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Joan the Wad and the Pixies
When Rupert White asked me to write the foreword for ‘Magic & Modernism’, it was an affirmation that the Cornish creatures called ‘piskeys’ still flicker their lanterns and light our way.
Rupert and I met on April 1st 2023 on a rainy afternoon at his residence in Cornwall. I drove out to see him with only a day left before my flight back to California, making this only my second visit to Cornwall in 10 years.
The first trip was in 2014, just months after my start with the legendary Pixies. The band had asked me to go on a world tour which started January 10th in the US, replacing bassist/singer Kim Deal who had unexpectedly quit. Unflinchingly, I accepted the offer and committed to the tour dates which included most countries in every continent around the world.
It was a transitional period for all of us Pixies, and transitions beckon signs to help validate our choices. Before committing myself fully I needed to know that these ‘Gigantic’ pixie-shoes I was being asked to fill were indeed the right fit.
That summer, on July 9th, during our UK/EU tour, Pixies were scheduled to perform at the Eden Sessions at the Eden Project. This was the band's first time in Cornwall. As we crossed the Tamar River Bridge I can remember Black Francis saying: ‘We have arrived at our next beehive’.
Disheveled and disoriented, Pixies and crew exited our dimly-lit tour bus into a brightly lit day at Fowey Hall Hotel. Fowey Hall sits overlooking the Celtic sea with views over the river mouth. It was the setting for classic children’s book 'The Wind in the Willows' by Kenneth Grahame.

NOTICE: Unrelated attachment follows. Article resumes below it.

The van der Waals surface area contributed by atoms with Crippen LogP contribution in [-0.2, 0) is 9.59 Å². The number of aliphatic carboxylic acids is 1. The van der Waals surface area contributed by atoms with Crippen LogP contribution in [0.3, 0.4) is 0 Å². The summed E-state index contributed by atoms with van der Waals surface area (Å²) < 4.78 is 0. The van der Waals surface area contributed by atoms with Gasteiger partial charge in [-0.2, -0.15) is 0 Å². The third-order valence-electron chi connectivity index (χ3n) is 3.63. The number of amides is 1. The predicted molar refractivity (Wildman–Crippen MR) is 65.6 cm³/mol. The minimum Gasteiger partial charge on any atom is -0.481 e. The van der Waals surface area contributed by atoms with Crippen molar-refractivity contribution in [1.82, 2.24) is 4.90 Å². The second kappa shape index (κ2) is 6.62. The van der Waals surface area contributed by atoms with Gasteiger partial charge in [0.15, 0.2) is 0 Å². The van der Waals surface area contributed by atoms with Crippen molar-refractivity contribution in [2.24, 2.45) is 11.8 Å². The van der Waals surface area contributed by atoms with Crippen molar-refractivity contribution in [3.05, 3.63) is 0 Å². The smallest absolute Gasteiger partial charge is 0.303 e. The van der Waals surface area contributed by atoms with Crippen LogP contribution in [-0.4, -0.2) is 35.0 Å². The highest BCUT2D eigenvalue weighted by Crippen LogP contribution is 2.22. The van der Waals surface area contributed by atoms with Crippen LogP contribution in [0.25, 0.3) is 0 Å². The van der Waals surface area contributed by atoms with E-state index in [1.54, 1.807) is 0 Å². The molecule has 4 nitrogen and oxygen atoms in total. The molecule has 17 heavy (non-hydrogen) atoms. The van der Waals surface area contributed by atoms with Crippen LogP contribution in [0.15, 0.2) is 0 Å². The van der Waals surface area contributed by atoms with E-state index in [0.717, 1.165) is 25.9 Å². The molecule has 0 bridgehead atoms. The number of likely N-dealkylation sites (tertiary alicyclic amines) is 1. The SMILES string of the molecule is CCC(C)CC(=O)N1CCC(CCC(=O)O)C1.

Toad, Mole, Rat and Badger embodied the timeless scenery which sprinkled Pixie dust on my expedition, later that day, around the idyllic fisherman's town of Polperro. I wandered through the narrow cobbled streets that led down to an antique shop full of Cornish treasures. I purchased a mysterious brass charm of a naked figure no larger than my thumb with writing above her that reads ‘Joan the Wad’ and then made my way back to Fowey Hall.
After the Eden Session concert at the Eden Project I climbed back up into my bunk in the bus and began researching the mysterious ‘Joan the Wad, Queen of the Piskeys!’ The word ‘Pixies’ derives from the Cornish word ‘piskeys’ which made all of this too serendipitous to ignore. It seemed to be the sign I was looking for. Soon after I became a permanent member of the Pixies and we have been prospering since.
Joan the Wad paved many paths connecting me to Rupert. His article ‘This Charming Man: FT Nettleinghame and his Piskey Empire’ took me to his book ‘The Re-enchanted Landscape’ which introduced me to surrealist/occultist Ithell Colquhoun, and finally led me back to Cornwall and to this new book, in which Joan, Nettleinghame and Colquhoun, as well as Kenneth Grahame, all make welcome appearances again.
It's safe to say, I have been ‘piskey-led’.
Photo by Jack Whitefield is of Paz Lenchantin in Zennor, 2023
'Magic and Modernism: Art from Cornwall in Context 1800-1950' is available on Amazon. https://amzn.eu/d/bCY5S9l